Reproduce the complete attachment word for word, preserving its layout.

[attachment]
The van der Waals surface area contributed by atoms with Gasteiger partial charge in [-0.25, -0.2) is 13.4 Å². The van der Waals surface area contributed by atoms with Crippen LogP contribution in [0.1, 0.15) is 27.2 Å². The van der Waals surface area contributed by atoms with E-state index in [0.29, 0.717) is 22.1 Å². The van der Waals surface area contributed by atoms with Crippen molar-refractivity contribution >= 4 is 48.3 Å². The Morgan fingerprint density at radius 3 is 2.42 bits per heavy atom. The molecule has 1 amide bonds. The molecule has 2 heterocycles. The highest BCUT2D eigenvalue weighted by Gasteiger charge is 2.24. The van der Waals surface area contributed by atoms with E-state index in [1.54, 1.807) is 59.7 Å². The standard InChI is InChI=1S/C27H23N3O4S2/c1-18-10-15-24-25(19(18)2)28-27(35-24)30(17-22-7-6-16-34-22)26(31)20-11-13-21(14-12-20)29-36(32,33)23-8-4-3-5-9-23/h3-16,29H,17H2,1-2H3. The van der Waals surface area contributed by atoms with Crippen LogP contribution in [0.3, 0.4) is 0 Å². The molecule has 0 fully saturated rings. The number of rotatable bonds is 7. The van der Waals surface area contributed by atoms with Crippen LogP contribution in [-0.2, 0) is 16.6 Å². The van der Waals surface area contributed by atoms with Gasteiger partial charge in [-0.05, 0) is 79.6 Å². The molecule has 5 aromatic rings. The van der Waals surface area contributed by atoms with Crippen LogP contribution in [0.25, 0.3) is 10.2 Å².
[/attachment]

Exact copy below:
The van der Waals surface area contributed by atoms with Gasteiger partial charge in [-0.25, -0.2) is 13.4 Å². The van der Waals surface area contributed by atoms with Crippen LogP contribution in [0.1, 0.15) is 27.2 Å². The van der Waals surface area contributed by atoms with E-state index in [0.29, 0.717) is 22.1 Å². The van der Waals surface area contributed by atoms with Crippen molar-refractivity contribution >= 4 is 48.3 Å². The Morgan fingerprint density at radius 3 is 2.42 bits per heavy atom. The molecule has 1 amide bonds. The molecule has 2 heterocycles. The highest BCUT2D eigenvalue weighted by Gasteiger charge is 2.24. The van der Waals surface area contributed by atoms with E-state index in [1.54, 1.807) is 59.7 Å². The standard InChI is InChI=1S/C27H23N3O4S2/c1-18-10-15-24-25(19(18)2)28-27(35-24)30(17-22-7-6-16-34-22)26(31)20-11-13-21(14-12-20)29-36(32,33)23-8-4-3-5-9-23/h3-16,29H,17H2,1-2H3. The van der Waals surface area contributed by atoms with Crippen LogP contribution in [0.3, 0.4) is 0 Å². The molecule has 0 fully saturated rings. The number of rotatable bonds is 7. The van der Waals surface area contributed by atoms with Crippen LogP contribution in [-0.2, 0) is 16.6 Å². The van der Waals surface area contributed by atoms with Gasteiger partial charge in [-0.05, 0) is 79.6 Å². The molecule has 5 aromatic rings. The van der Waals surface area contributed by atoms with Crippen LogP contribution in [0.25, 0.3) is 10.2 Å².